Libyan authorities are imposing “severe restrictions” on local and foreign civil society groups, obstructing their work in the war-torn North African country, according to a Human Rights Watch (HRW) report published on Tuesday.
“Libya’s Government of National Unity (GNU) and other authorities are cracking down on non-governmental domestic and foreign organisations,” the New York-based rights group said in a statement.
Libya’s Government of National Unity, an interim government based in the capital Tripoli, “should withdraw onerous registration and administration requirements and ensure that civic groups are free to operate”, HRW added.
According to the rights group, the Tripoli-based government had announced in March that “domestic and foreign non-governmental organisations could continue operating only if they ‘correct their legal status’ in line with a draconian” law adopted during the government of Muammar Gaddafi.
The decision followed “months of increasing restrictions on civic group activities, including harassment and at times detention and prosecution of local staff members and obstacles for non-Libyans working in humanitarian, human rights, and other non-governmental organisations to obtain entry visas”, HRW said.
The rights watchdog called on Libyan authorities to rectify the situation, including by adopting a “civil society organisation law that guarantees the right to freedom of association and expression consistent with international law and best practices”.
It also called for a reform of the penal code, and redefining criminal acts to exclude the peaceful exercise of the right to express opinions, assemble and establish associations.
Libyan legislators and authorities must also “repeal the death penalty as a punishment for establishing or participating in unlawful organisations”, HRW said.
“Libyan authorities are crushing civic space using the tired pretext of enforcing regulations,” said HRW’s Hanan Salah.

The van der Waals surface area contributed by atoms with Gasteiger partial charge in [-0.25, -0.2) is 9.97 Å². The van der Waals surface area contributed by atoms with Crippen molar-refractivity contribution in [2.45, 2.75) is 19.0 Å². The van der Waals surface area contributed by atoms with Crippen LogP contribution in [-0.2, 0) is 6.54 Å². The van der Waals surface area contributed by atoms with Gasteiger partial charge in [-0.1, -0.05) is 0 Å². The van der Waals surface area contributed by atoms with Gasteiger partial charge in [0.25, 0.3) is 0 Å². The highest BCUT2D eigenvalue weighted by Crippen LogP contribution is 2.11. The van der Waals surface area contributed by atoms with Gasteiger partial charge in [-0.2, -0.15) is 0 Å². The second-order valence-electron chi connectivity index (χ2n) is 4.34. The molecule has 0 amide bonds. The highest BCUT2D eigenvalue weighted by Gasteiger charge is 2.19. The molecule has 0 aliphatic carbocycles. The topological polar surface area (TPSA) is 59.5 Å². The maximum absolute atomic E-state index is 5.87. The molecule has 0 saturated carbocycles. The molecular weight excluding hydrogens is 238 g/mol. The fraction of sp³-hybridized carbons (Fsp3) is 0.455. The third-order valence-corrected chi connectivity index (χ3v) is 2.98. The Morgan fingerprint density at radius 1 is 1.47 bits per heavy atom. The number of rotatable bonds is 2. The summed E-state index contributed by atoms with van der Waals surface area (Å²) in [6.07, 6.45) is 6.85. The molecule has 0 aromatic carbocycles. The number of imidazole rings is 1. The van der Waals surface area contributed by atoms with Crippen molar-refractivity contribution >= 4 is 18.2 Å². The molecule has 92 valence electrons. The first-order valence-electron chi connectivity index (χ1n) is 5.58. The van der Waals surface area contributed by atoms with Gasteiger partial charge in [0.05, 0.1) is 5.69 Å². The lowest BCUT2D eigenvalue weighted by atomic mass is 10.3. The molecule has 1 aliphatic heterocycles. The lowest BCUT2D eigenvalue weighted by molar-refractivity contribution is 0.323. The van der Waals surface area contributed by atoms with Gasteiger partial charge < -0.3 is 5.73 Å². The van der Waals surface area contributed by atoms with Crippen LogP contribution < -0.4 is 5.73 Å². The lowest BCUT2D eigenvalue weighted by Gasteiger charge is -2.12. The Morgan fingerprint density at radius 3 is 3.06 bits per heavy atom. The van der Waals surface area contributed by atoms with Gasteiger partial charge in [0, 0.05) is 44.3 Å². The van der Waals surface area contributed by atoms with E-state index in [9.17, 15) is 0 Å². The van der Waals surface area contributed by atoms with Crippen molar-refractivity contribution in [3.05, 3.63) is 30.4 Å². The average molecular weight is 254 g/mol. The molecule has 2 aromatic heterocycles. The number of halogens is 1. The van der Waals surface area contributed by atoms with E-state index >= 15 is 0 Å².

“The authorities should instead be protecting that space by upholding the right to freedom of association.”
Control of Libya is divided between two rival governments, the Tripoli-based GNU led by Abdul Hamid Dbeibah and the eastern-based administration of Fathi Bashagha, the latest configuration in years of turmoil since the 2011 Nato-backed uprising that toppled former dictator Muammar Gaddafi.
Presidential and legislative elections, initially set for December 2021, have been postponed several times due to issues including the legal basis of the polls and the participation of controversial candidates.
Hoping for elections
Also on Tuesday, the UN’s special ambassador to Libya said that the country has a “historic opportunity” to tackle the political crisis that has haunted the country since 2011, adding that the past few weeks have been a cause of hope for elections later this year.
“An historic opportunity is open for overcoming the decade-long crisis,” Abdoulaye Bathily, head of the United Nations Support Mission in Libya (UNSMIL), told a Security Council meeting.
“There has been a new dynamic in Libya” in recent weeks, Bathily said.
“Intensive consultations have taken place amongst security actors. Institutional and political leaders have also taken action to move the political process forward.”
Representatives at the gatherings “committed to support all stages of elections, reject violence throughout Libya (and) take practical steps for the safe return of the internally displaced persons,” he said.
These meetings served a substantial symbolic purpose in the effort to reconcile and unify the country, he added.
Last month, Bathily said he hopes to have an agreement set “by mid-June” to hold elections before the end of 2023.